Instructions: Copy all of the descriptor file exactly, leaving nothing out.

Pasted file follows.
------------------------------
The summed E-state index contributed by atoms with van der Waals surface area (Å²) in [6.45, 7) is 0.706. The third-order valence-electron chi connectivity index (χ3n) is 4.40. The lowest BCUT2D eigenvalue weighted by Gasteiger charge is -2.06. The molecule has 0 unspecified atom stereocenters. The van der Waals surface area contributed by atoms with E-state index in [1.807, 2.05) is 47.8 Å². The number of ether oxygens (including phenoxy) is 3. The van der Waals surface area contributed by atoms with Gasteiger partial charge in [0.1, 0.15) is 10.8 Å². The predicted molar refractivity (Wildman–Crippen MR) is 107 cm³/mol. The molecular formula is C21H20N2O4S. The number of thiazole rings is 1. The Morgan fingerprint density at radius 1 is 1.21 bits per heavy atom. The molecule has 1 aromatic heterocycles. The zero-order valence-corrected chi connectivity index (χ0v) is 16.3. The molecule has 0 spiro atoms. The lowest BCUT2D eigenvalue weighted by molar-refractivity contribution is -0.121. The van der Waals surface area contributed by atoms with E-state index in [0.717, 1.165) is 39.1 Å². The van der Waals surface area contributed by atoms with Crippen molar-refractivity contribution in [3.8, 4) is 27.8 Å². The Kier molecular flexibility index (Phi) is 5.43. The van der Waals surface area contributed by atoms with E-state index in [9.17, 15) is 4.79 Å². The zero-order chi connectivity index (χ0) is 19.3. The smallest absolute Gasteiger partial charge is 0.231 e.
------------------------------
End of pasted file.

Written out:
The summed E-state index contributed by atoms with van der Waals surface area (Å²) in [6.45, 7) is 0.706. The third-order valence-electron chi connectivity index (χ3n) is 4.40. The lowest BCUT2D eigenvalue weighted by Gasteiger charge is -2.06. The molecule has 0 unspecified atom stereocenters. The van der Waals surface area contributed by atoms with E-state index in [1.807, 2.05) is 47.8 Å². The number of ether oxygens (including phenoxy) is 3. The van der Waals surface area contributed by atoms with Gasteiger partial charge in [0.1, 0.15) is 10.8 Å². The predicted molar refractivity (Wildman–Crippen MR) is 107 cm³/mol. The molecular formula is C21H20N2O4S. The number of thiazole rings is 1. The Morgan fingerprint density at radius 1 is 1.21 bits per heavy atom. The molecule has 1 aromatic heterocycles. The zero-order valence-corrected chi connectivity index (χ0v) is 16.3. The molecule has 0 spiro atoms. The lowest BCUT2D eigenvalue weighted by molar-refractivity contribution is -0.121. The van der Waals surface area contributed by atoms with E-state index in [0.717, 1.165) is 39.1 Å². The van der Waals surface area contributed by atoms with Crippen molar-refractivity contribution in [3.8, 4) is 27.8 Å². The Kier molecular flexibility index (Phi) is 5.43. The van der Waals surface area contributed by atoms with E-state index in [9.17, 15) is 4.79 Å². The zero-order chi connectivity index (χ0) is 19.3. The smallest absolute Gasteiger partial charge is 0.231 e.